Italian word of the day: ‘Guazzabuglio’

There's no need to get in a muddle with this word.

Italian word of the day: 'Guazzabuglio'
Photo: Annie Spratt/Unsplash/Nicolas Raymond

It’s easy enough to find yourself in un guazzabuglio in Italy.

Click here to hear it pronounced.

The word means ‘mess’, ‘muddle’ or ‘jumble’, and it can apply to real messes or figurative ones.

Sarà difficile ritrovare i documenti nel guazzabuglio del nostro ufficio.
It will be hard to find the documents amongst all the mess in our office.

Non si capisce più niente di questo guazzabuglio.
No one can make sense of this muddle anymore.

It’s not as commonly used as more general words for a shambles, such as pasticcio or pastrocchio

What it really suggests is the mess you get when you jumble a bunch of different things together. That’s why the closest English equivalent might be ‘hodgepodge’ (like that word, guazzabuglio is a touch old-fashioned). 

Questo sugo è preparato con un guazzabuglio d’ingredienti.
This sauce is made from a hodgepodge of ingredients.

That also explains why one of the most famous instances of the word, by author Alessandro Manzoni in his novel I promessi sposi (The Betrothed), is usually translated as follows:

Così fatto è questo guazzabuglio del cuore umano.
Such is the inconsistency of the human heart.

Though once you’ve got the gist of guazzabuglio, you’ll see that what Manzoni’s really saying isn’t that the heart keeps changing so much as that it’s a ragbag of different feelings co-existing at once. The heart is a hodgepodge, if you will.

See our complete Word of the Day archive here.

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Italian word of the day: ‘Quanto meno’

At least give this Italian word a try.

Italian word of the day: 'Quanto meno'

Here’s a useful adverb to have on hand when practicing your conversational Italian: quanto meno.

It can be used in a couple of different ways, but most commonly means ‘at least’.

We’re calling this a word rather than an expression because although ‘quanto meno’ is slightly more common in contemporary Italian, it can equally be written as ‘quantomeno’.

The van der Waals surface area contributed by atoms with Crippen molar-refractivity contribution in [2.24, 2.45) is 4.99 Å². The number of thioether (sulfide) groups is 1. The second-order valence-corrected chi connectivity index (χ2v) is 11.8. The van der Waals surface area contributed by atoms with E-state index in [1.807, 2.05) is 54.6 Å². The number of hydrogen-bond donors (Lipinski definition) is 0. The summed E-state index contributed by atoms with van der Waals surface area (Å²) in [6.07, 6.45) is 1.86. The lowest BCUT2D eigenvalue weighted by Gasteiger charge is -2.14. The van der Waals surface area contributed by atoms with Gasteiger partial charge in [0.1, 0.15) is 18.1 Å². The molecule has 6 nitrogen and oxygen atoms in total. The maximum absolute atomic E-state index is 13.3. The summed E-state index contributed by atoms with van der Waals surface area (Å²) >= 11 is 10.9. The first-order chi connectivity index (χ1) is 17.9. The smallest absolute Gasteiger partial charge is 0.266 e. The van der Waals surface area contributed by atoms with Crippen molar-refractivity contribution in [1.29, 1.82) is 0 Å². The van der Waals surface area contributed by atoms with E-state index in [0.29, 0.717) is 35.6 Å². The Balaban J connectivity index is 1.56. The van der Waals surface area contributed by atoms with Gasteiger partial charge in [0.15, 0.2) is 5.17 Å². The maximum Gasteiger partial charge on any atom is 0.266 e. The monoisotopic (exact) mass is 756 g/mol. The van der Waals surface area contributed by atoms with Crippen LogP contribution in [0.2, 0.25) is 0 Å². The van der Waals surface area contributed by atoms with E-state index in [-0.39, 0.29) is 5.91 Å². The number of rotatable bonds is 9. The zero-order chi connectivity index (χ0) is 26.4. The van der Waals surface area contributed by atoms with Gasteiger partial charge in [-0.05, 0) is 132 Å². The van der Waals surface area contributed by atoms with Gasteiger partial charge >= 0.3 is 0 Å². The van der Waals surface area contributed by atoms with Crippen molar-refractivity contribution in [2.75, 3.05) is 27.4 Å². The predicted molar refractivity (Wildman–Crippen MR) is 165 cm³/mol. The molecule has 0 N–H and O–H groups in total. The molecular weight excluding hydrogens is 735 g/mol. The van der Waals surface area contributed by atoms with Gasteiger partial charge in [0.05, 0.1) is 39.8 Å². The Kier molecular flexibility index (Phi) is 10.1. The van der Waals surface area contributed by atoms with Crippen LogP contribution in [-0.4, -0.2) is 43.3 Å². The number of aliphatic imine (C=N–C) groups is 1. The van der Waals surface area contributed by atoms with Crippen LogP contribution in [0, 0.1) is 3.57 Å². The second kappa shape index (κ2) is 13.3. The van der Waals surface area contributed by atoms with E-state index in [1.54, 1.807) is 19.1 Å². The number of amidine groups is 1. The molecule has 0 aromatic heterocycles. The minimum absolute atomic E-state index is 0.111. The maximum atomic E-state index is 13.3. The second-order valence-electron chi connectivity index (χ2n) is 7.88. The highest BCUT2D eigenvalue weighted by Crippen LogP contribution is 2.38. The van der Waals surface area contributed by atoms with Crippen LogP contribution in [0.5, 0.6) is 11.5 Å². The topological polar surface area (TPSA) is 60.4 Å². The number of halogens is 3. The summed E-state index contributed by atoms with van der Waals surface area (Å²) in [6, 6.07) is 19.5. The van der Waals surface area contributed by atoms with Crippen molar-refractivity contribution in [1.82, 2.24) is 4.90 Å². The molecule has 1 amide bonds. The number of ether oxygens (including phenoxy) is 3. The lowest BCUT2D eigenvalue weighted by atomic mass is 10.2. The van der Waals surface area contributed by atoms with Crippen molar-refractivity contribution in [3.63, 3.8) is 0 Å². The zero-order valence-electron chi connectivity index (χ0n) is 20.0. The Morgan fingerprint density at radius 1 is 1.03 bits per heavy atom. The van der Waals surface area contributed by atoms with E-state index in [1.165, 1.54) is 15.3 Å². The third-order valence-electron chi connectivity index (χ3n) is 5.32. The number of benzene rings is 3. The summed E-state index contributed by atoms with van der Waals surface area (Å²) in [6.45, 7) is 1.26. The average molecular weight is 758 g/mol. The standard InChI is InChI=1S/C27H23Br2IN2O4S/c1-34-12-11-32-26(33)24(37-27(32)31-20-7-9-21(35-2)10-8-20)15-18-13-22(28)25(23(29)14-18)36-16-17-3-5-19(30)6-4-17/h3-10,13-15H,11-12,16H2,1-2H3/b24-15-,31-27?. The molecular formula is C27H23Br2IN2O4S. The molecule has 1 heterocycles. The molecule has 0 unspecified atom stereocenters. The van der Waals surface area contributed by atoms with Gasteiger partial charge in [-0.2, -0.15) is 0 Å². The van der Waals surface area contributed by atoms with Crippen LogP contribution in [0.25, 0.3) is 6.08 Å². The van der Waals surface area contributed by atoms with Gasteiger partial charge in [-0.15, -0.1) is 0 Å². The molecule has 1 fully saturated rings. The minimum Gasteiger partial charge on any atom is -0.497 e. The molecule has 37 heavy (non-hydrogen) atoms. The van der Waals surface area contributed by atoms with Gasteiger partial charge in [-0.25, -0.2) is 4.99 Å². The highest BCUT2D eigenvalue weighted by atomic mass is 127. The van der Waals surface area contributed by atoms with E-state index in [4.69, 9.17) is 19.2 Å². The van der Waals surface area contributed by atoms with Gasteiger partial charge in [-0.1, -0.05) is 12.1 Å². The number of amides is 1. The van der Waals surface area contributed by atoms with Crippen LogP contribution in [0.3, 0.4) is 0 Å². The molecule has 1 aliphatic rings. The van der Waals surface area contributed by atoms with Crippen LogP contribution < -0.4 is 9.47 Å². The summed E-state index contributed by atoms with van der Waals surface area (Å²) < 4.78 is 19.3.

In many contexts, quanto meno and almeno are effectively synonyms. The only difference is that almeno simply means ‘at least’, while quanto meno sometimes implies a more emphatic ‘at the very least’ or ‘as a minimum’.

Mi potevi almeno accompagnare alla stazione.
You could have at least accompanied me to the station.

Se avessi saputo prima avrei potuto quanto meno darvi una mano.
If I had known earlier I would have at least been able to give you a hand.

Il traffico sulla strada per Como è stato tremendo.
Quanto meno avete avuto bel tempo.

The traffic on the way to Como was terrible.
– At least you had good weather.

At Least You Tried Trash GIF - At Least You Tried Trash Bart Simpson GIFs

In other situations, however, quanto meno takes on a different meaning, becoming ‘to say the least’:

I suoi piani sono quanto meno avventurosi.
Her plans are adventurous to say the least.

I risultati sono preoccupanti, quanto meno.
The results are disturbing, to say the least.

There’s a third word that’s another synonym for ‘at least’: perlomeno. You’ll sometimes see it separated out into three words: per lo meno. Again, it can often be used more or less interchangeably with almeno.

Vorrei prendere perlomeno una settimana di vacanza quest’estate.
I want to take at least one week off this summer.

Perlomeno and quanto meno can also both mean something like ‘at any rate’.

Non verrebbe mai a trovarmi a casa, perlomeno.
She would never come to visit me at home, in any event.

Sei molto più in forma di me, quanto meno.
You’re in much better shape than me, at any rate.

None of these are to be confused with the quite different tanto meno, which means ‘much less’:

Non ho mai incontrato Laura, tanto meno sua sorella.
I’ve never met Laura, much less her sister.

Può a mala pena dirlo, tanto meno farlo.
He can barely say it, much less do it.

Got all that? Now see if you can fit quanto menoperlomeno and almeno into at least one conversation this week.

See our complete Word of the Day archive here. Do you have a favourite Italian word you’d like us to feature? If so, please email us with your suggestion.